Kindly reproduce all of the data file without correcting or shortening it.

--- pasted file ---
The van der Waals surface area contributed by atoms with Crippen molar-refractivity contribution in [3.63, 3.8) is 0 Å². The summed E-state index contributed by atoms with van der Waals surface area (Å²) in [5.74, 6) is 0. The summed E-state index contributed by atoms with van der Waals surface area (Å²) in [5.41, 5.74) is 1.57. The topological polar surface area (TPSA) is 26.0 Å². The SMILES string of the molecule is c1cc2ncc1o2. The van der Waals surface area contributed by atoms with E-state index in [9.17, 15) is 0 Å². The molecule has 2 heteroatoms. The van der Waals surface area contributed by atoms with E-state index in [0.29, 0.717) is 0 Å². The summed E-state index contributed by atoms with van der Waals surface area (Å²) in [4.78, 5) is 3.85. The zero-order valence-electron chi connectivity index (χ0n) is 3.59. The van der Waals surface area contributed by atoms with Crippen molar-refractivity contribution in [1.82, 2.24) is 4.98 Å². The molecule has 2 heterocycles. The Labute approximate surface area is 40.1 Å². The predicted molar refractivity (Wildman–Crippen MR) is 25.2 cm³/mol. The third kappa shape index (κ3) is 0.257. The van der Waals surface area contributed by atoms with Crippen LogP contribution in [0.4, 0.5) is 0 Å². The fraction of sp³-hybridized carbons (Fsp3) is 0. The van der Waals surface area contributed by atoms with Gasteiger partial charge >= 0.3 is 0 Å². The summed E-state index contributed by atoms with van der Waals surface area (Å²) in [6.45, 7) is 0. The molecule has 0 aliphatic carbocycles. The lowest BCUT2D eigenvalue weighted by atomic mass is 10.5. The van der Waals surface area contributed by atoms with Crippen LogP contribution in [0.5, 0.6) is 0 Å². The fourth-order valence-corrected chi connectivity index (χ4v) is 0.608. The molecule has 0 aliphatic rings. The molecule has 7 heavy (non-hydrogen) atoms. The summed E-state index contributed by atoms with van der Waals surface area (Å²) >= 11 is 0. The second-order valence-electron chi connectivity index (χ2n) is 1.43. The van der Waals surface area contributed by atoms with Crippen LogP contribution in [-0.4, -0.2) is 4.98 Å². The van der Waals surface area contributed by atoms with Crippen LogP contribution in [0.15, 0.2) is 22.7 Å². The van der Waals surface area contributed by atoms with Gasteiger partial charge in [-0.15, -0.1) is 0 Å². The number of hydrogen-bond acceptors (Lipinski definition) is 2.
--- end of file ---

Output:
The van der Waals surface area contributed by atoms with Crippen molar-refractivity contribution in [3.63, 3.8) is 0 Å². The summed E-state index contributed by atoms with van der Waals surface area (Å²) in [5.74, 6) is 0. The summed E-state index contributed by atoms with van der Waals surface area (Å²) in [5.41, 5.74) is 1.57. The topological polar surface area (TPSA) is 26.0 Å². The SMILES string of the molecule is c1cc2ncc1o2. The van der Waals surface area contributed by atoms with E-state index in [9.17, 15) is 0 Å². The molecule has 2 heteroatoms. The van der Waals surface area contributed by atoms with E-state index in [0.29, 0.717) is 0 Å². The summed E-state index contributed by atoms with van der Waals surface area (Å²) in [4.78, 5) is 3.85. The zero-order valence-electron chi connectivity index (χ0n) is 3.59. The van der Waals surface area contributed by atoms with Crippen molar-refractivity contribution in [1.82, 2.24) is 4.98 Å². The molecule has 2 heterocycles. The Labute approximate surface area is 40.1 Å². The predicted molar refractivity (Wildman–Crippen MR) is 25.2 cm³/mol. The third kappa shape index (κ3) is 0.257. The van der Waals surface area contributed by atoms with Crippen LogP contribution in [0.4, 0.5) is 0 Å². The fraction of sp³-hybridized carbons (Fsp3) is 0. The van der Waals surface area contributed by atoms with Gasteiger partial charge >= 0.3 is 0 Å². The summed E-state index contributed by atoms with van der Waals surface area (Å²) in [6.45, 7) is 0. The molecule has 0 aliphatic carbocycles. The lowest BCUT2D eigenvalue weighted by atomic mass is 10.5. The van der Waals surface area contributed by atoms with Crippen LogP contribution in [0.5, 0.6) is 0 Å². The fourth-order valence-corrected chi connectivity index (χ4v) is 0.608. The molecule has 0 aliphatic rings. The molecule has 7 heavy (non-hydrogen) atoms. The summed E-state index contributed by atoms with van der Waals surface area (Å²) >= 11 is 0. The second-order valence-electron chi connectivity index (χ2n) is 1.43. The van der Waals surface area contributed by atoms with Crippen LogP contribution in [-0.4, -0.2) is 4.98 Å². The van der Waals surface area contributed by atoms with Crippen LogP contribution in [0.15, 0.2) is 22.7 Å². The van der Waals surface area contributed by atoms with Gasteiger partial charge in [-0.15, -0.1) is 0 Å². The number of hydrogen-bond acceptors (Lipinski definition) is 2.